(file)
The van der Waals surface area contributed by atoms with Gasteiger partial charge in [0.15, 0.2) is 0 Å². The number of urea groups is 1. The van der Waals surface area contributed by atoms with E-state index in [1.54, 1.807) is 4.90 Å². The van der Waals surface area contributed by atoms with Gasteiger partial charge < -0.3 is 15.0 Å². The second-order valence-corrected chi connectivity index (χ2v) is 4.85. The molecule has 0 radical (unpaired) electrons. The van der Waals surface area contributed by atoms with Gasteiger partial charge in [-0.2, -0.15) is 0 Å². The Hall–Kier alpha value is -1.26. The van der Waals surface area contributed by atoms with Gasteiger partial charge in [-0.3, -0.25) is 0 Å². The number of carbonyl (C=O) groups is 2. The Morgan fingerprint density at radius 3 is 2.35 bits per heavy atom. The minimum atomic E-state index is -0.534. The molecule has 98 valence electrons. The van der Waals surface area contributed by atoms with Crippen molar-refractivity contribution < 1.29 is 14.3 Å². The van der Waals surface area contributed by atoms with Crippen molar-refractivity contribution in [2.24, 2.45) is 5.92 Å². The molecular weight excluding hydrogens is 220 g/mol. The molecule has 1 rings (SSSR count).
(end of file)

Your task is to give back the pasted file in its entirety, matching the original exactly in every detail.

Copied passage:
The van der Waals surface area contributed by atoms with Gasteiger partial charge in [0.15, 0.2) is 0 Å². The number of urea groups is 1. The van der Waals surface area contributed by atoms with E-state index in [1.54, 1.807) is 4.90 Å². The van der Waals surface area contributed by atoms with Gasteiger partial charge < -0.3 is 15.0 Å². The second-order valence-corrected chi connectivity index (χ2v) is 4.85. The molecule has 0 radical (unpaired) electrons. The van der Waals surface area contributed by atoms with Gasteiger partial charge in [-0.2, -0.15) is 0 Å². The Hall–Kier alpha value is -1.26. The van der Waals surface area contributed by atoms with Gasteiger partial charge in [-0.3, -0.25) is 0 Å². The number of carbonyl (C=O) groups is 2. The Morgan fingerprint density at radius 3 is 2.35 bits per heavy atom. The minimum atomic E-state index is -0.534. The molecule has 98 valence electrons. The van der Waals surface area contributed by atoms with Crippen molar-refractivity contribution < 1.29 is 14.3 Å². The van der Waals surface area contributed by atoms with Crippen molar-refractivity contribution in [2.24, 2.45) is 5.92 Å². The molecular weight excluding hydrogens is 220 g/mol. The molecule has 1 rings (SSSR count).